LOCA version 1 was used to downscale the CMIP5 data and is approximately vintage 2016.
LOCA version 2 was used to downscale the CMIP6 data and is approximately vintage 2023.
The main differences between LOCA version 1 and LOCA version 2 are:
- LOCA version 1 used Livneh et al. 2015 as the precipitation training data set. However after producing LOCA version 1 it became apparent that Livneh et al. 2015 depicts weaker precipitation extremes than are observed (e.g., Pierce et al. 2021, Risser et al. 2021). I created a new precipitation training data set that does a better job representing precipitation extremes (Pierce et al. 2021), which can be downloaded here. I used this new data set, which I call “unsplit Livneh”, as the precipitation training data set in LOCA version 2. The temperature data set in LOCA version 2 is still the Livneh 2015 data set, but extended to 2018 by Lu Su at UCLA. It is also available for download at that link above.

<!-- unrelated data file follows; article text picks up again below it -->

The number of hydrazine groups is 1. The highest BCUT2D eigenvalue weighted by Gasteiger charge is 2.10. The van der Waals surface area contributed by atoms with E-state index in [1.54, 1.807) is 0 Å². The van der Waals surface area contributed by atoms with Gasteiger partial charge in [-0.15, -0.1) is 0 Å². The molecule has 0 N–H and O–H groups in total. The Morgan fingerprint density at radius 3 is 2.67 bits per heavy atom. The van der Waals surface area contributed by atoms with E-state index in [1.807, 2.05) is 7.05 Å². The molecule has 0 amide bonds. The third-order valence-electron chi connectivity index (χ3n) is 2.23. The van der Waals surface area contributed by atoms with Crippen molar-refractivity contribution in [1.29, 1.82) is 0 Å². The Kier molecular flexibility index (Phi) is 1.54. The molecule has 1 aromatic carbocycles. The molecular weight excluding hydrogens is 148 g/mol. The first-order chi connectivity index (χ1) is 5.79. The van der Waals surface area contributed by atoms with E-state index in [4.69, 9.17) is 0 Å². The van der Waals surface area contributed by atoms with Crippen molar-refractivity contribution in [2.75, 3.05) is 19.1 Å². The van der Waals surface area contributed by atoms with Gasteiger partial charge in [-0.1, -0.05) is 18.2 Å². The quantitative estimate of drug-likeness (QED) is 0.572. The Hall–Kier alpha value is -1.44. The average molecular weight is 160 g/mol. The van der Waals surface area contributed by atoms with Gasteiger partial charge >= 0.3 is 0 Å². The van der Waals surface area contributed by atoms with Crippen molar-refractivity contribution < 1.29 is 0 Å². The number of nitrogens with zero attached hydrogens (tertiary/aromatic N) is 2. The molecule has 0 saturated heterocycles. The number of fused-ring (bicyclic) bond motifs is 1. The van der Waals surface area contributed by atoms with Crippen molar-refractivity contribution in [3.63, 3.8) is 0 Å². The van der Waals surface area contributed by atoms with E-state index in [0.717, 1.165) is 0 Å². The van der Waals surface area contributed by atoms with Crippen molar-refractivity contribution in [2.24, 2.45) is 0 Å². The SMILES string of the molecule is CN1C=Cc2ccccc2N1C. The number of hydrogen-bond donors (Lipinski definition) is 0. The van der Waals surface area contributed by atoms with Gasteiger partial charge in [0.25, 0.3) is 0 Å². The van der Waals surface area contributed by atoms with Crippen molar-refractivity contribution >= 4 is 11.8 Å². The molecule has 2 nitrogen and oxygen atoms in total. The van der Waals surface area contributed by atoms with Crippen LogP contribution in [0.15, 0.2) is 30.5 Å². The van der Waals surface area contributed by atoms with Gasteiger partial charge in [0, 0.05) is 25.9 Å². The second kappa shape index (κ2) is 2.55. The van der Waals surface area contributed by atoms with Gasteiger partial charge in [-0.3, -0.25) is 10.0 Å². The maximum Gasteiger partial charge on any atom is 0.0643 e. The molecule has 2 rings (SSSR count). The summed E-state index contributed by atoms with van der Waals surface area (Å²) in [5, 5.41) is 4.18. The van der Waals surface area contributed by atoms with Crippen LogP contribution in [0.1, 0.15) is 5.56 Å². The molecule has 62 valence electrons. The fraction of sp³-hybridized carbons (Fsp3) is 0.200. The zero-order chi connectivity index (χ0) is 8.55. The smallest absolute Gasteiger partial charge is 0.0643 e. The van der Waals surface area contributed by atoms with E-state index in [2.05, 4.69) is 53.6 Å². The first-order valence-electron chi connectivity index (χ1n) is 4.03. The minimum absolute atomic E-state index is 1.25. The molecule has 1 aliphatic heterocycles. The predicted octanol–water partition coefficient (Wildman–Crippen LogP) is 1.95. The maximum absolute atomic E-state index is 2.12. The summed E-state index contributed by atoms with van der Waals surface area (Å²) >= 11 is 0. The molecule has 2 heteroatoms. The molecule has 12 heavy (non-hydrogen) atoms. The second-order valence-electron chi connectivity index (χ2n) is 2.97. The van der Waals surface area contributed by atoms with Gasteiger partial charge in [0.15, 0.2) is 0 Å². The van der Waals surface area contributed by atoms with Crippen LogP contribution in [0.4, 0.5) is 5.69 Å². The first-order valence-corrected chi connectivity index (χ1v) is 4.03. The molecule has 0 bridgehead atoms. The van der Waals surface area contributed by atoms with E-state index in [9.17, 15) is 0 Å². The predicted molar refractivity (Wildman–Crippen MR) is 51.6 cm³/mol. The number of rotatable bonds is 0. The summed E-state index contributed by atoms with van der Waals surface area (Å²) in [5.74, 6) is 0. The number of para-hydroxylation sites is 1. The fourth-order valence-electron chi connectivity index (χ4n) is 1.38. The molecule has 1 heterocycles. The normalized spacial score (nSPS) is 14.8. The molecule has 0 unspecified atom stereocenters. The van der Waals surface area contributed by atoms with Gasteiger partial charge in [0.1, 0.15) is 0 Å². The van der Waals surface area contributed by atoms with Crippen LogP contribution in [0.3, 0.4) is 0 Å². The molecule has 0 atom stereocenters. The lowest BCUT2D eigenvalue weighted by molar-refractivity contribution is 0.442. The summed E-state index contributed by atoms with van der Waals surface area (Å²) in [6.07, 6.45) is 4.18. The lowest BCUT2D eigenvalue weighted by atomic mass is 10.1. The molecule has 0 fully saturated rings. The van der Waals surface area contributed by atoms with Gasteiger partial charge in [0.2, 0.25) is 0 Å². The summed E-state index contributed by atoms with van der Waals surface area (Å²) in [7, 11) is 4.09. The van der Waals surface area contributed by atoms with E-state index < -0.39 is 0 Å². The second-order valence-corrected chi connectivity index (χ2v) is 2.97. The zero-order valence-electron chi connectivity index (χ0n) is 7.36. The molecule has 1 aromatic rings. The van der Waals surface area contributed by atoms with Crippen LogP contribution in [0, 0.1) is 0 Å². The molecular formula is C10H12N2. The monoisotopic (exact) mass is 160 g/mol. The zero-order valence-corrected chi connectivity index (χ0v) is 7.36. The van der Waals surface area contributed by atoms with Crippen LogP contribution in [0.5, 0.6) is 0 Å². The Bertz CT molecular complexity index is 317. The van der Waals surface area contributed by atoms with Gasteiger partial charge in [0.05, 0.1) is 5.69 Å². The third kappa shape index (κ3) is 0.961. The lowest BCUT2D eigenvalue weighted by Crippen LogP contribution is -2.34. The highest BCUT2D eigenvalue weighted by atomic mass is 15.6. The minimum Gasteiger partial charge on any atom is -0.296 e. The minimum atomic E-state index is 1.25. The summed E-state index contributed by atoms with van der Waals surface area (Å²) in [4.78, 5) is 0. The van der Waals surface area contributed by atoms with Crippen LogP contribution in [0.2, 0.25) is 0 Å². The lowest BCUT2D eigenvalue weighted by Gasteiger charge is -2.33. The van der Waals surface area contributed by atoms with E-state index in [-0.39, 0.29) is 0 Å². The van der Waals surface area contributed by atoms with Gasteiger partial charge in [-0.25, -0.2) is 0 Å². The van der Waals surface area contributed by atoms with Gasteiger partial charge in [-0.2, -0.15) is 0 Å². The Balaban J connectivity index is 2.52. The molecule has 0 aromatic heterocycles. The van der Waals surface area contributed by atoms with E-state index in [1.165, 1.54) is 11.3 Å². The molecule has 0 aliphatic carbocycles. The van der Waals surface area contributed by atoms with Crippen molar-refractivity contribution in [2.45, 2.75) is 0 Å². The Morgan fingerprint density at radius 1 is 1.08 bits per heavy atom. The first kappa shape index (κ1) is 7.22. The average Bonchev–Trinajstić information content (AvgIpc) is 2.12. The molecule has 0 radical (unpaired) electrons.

- In LOCA version 1 we downscaled one ensemble member per model. In LOCA version 2 we downscaled up to 10 ensemble members per model, if the model had multiple ensemble members available.
- In LOCA version 2, when a model had multiple ensemble members available, precipitation was bias corrected using the multi-ensemble member bias correction scheme described in Pierce et al. 2023. In brief, the data from all ensemble members is pooled and bias corrected together. This approach does a better job preserving rare, extreme precipitation events than you would get if each ensemble member were bias corrected individually.
- In LOCA version 1 (CMIP5), we downscaled 2 Representative Concentration Pathways (RCP’s): RCP 4.5 and RCP 8.5, which can generally be thought of as medium-low and high emissions scenarios, respectively. In LOCA version 2 (CMIP6), we downscaled 3 Shared Socioeconomic Pathways (SSPs): SSP 245, SSP 370, and SSP 585, which can generally be thought of as medium-low, medium, and high emissions scenarios, respectively. SSP 245 is similar to RCP 4.5, and SSP 585 is similar to RCP 8.5. SSP 370 is a “medium” emissions scenario, and is similar to the trajectory the Earth is currently experiencing.